I’m sorry, I think you mythunderstood me


I’m sorry, I think you mythunderstood me

It’s kind of funny what people who should know better will say about common stone failures or issues.

Over the past several years, we have heard many stories about the reasons stone will fail, turn color, fade, and so on. Many are funny and most are just plain false. Here’s a sampling you may enjoy…

A Warped Sense of Humor

Many seasoned installers who have tried to install green marble tiles with ordinary thin set or other water-based setting materials have experienced warping problems. Here are two ways we’ve heard them explained.

1. Myth: “Green Marble will warp because it contains living plant material. As water is added to the marble, the plants start to grow and this makes the marble warp.” We nearly fell over laughing, but he wasn’t kidding. He really thought this was the reason.

2. Myth: “Green Marble will curl on the edges because the installer did not put enough setting mortar on the edges. The green marble will have a tendency to lift off the floor where there is no mortar and hence will curl.” While not quite as outrageous as the first explanation, it is still just as wrong.

Truth: The real reason green marble warps is a condition known as hysterisis. Green marble is very sensitive to moisture. When water enters the stone, it causes the marble to release any internal stress, thus causing it to warp.

Home Sweet What?

3. Myth: “Your stone floor needs to be homed!”

Truth: No, this is not a spelling mistake – the word used was “homed.” We have run into several sales people who have called the honing process “homing.” Maybe they also worked with pigeons, but we’ve never heard of homing a floor. The proper term, of course, is “HONE,” which means to abrade a stone.

“Plop, Plop, Fizz, Fizz…”

4. Myth: “Your stone floor has an effervescence problem.”

Truth: The key word here is “effervescence.” Let’s clear this up right now. Efflorescence is the deposit of soluble salts on the surface of the stone that is caused by water that carries the salts from the setting bed of the stone to the surface; it is often deposited as a white powder-like residue on the surface of the stone. Effervescence is what happens when something fizzes. A good example is when you drop a tablet of Alka-Seltzer into a glass of water. The fizzing is referred to as “effervescence.” We’ve never seen a stone effervesce unless someone was pouring acid on it!

5. Myth: “Sealing your stone will help with your efflorescence problem.”

Truth: We’ve heard so-called experts instruct people with an efflorescence problem to seal the stone as a remedy. This is wrong. Sealing will only block or reduce the pore size of the stone, which will not only cause more efflorescence, but it could also cause spalling, which is when the stone flakes at the surface.

Are You Cracked?

6. Myth: “That’s not a crack, it’s a fissure!”

Truth: Many fabricators will try to blame cracks that occur in stone installations on natural fissures that occur in the stone. Sometimes they are right and sometimes they are wrong. If you look up the word “fissure” in the dictionary, guess what? A fissure is a crack. The distinction they are trying to make is between fissures, which are naturally occurring as part of the formation of the stone and cracks (more appropriately called “breaks”) caused by external forces on the stone. Of course, the most likely place for a break to occur is on a natural fissure. Consequently, definitions need to be clarified and the stone needs to be examined carefully to determine if natural fissures are at risk of becoming breaks during normal usage.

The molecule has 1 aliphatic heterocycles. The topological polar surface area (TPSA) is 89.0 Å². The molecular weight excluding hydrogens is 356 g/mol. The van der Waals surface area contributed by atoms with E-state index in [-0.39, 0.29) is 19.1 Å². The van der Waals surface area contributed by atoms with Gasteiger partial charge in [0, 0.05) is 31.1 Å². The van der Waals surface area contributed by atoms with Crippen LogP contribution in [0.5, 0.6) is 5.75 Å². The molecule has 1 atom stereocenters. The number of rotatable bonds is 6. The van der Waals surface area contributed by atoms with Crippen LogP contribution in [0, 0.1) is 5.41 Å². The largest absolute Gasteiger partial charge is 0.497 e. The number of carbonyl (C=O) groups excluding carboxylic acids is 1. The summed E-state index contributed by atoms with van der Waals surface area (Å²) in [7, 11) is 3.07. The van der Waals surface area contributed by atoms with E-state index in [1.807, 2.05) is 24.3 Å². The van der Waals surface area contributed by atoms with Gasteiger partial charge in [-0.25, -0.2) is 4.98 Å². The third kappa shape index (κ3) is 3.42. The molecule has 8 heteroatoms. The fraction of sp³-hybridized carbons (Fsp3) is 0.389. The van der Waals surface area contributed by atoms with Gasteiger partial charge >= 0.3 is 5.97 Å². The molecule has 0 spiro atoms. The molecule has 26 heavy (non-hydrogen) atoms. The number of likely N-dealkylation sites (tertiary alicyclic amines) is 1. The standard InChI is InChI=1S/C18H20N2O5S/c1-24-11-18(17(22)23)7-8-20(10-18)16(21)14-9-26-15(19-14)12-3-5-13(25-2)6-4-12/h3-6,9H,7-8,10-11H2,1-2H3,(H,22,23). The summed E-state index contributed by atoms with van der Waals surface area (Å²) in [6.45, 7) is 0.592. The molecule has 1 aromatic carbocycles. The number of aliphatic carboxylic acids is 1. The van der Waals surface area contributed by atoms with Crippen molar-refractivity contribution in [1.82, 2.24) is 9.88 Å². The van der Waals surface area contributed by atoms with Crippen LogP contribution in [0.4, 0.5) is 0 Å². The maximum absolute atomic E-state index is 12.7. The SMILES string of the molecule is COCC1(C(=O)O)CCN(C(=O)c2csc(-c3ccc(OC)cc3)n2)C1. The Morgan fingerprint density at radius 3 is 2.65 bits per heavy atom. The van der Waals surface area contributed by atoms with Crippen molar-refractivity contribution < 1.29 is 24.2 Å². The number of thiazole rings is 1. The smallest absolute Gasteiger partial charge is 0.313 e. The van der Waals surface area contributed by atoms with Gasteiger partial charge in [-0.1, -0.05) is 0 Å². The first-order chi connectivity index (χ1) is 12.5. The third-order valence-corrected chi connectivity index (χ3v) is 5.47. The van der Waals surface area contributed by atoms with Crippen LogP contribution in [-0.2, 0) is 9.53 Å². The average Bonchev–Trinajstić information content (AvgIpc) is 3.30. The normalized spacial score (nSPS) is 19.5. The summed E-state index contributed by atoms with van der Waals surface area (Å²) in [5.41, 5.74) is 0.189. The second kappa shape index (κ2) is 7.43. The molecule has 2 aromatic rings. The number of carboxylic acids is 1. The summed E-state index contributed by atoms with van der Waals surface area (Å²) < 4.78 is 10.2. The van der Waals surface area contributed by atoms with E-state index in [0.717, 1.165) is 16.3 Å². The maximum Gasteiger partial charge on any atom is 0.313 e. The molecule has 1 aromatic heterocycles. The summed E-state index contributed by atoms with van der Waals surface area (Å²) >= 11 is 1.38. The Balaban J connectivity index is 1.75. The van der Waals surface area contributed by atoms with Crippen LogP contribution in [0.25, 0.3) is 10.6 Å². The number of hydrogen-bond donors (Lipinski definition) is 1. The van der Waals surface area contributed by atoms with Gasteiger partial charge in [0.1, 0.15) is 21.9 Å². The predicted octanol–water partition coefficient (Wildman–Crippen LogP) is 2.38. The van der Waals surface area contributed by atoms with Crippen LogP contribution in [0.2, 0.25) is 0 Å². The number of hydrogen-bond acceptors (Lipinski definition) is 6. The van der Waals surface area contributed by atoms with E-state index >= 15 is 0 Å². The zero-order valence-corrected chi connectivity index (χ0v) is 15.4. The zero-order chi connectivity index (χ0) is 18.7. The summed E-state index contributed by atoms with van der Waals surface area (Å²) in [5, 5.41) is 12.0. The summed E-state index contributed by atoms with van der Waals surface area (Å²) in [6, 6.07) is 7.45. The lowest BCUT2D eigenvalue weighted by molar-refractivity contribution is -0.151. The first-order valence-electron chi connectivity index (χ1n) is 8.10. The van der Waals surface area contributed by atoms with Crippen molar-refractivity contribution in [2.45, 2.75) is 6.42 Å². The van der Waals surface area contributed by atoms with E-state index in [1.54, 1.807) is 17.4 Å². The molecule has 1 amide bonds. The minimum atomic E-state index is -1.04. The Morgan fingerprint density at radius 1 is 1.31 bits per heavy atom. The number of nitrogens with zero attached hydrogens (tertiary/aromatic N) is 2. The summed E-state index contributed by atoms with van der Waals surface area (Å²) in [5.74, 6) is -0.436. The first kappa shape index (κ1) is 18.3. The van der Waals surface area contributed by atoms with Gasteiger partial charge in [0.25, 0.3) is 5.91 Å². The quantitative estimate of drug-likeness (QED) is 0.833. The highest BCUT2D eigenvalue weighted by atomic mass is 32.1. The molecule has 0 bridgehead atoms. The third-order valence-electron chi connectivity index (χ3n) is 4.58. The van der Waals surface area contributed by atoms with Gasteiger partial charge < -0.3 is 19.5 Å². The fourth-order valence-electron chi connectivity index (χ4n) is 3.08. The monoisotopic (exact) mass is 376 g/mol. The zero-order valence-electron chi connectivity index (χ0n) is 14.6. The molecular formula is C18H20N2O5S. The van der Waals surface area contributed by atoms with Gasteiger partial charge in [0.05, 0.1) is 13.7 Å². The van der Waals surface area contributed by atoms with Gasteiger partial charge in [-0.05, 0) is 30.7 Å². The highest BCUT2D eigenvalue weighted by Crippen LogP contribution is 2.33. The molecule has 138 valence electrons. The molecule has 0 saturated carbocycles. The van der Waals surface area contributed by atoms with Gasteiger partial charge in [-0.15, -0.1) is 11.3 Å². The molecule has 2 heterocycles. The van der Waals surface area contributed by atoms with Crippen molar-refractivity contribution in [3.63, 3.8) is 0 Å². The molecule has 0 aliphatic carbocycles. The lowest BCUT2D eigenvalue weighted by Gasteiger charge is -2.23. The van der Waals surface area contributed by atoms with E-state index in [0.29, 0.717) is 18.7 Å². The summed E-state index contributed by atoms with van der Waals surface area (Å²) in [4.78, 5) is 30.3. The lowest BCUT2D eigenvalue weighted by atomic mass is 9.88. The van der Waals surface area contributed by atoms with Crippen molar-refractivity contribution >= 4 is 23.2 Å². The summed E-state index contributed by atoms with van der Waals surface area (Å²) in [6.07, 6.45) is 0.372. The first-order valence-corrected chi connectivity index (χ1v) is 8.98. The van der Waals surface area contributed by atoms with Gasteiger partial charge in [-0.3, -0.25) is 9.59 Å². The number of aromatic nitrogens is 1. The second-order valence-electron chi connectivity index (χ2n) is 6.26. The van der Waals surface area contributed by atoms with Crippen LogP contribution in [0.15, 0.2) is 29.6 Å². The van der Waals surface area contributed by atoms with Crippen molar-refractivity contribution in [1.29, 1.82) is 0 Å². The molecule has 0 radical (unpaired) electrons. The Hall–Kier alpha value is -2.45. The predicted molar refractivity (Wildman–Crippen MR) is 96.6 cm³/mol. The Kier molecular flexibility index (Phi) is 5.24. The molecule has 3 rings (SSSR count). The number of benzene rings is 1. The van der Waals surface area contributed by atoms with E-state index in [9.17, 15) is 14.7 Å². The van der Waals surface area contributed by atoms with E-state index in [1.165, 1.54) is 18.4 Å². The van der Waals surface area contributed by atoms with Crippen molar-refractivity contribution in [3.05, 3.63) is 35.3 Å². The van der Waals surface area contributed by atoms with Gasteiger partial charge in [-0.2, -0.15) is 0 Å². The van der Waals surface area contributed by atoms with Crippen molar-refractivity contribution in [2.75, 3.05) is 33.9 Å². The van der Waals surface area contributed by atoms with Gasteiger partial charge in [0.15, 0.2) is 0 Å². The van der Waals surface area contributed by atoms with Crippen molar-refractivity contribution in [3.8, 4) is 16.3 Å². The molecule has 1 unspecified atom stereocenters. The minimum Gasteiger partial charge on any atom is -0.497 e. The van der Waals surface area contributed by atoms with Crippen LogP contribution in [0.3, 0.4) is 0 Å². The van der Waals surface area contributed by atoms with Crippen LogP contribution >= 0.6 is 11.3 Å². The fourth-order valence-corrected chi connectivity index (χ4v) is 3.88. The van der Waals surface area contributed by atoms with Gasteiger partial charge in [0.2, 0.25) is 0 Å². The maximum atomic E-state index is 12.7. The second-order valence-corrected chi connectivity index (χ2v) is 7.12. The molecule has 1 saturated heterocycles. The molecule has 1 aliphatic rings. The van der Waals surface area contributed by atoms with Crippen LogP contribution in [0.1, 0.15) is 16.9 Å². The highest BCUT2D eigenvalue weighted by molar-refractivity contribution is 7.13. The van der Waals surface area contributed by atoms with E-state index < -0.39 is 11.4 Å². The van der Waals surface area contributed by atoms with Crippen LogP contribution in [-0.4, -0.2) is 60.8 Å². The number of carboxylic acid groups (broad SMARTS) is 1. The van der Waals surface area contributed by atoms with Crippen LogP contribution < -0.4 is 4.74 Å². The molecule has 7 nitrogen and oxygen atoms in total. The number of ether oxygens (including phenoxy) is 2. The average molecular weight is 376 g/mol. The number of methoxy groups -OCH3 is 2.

Would You Like Some Salad With That?

7. Myth: “To remove oil from stone, saturating it with water will force the oil out.”

Truth: Since it is true that oil floats on water, you would think this makes sense. But trust us, it doesn’t work. The oil is trapped in the pores of the stone and no amount of water is going to force it out. The best way to remove oil from stone is with a poultice and a degreasing chemical. For specifics and poulticing instructions, see www.stoneandtilepros.com/stain-removal-application/.

8. Myth: “Just use some vinegar and water to clean your marble or limestone.”

Truth: Generally folks in the stone business know better, however this is often recommended by tile installers. Don’t do it! Vinegar is an acid and will etch calcium-based stone. Marble and limestone are generally the most susceptible, but some types of granite will also be damaged by vinegar.

Stones Can Be So Vein!

9. Myth: “If it’s got veins, it’s marble.”

Truth: This is a fib we hear all the time. Many people in the industry believe that if a stone has veins, it must be marble. This is totally false. Veins can also be found in granite and limestone.

You Make Me Sick!

10. Myth: “Granite countertops harbor bacteria and emit harmful radon gas.”

Truth: This is absolutely FALSE! NIOSH and the CDC have no reports of granite or any other stone used as a countertop being unsafe. If stone were unsafe or unsanitary, why would it be used in food laboratories or sold as cutting boards? There has been no known proof of any illness caused by using stone as a countertop. And as for the rumors that granite contains harmful radon gas — there is so little radon in granite that you would have to live to be 10,000 years old for it to have an ill effect on you. There is likely more radon coming from the ground and the concrete that your house is built on.

This is one of a series of articles written and published  on behalf of Stone and Tile PRO Partners.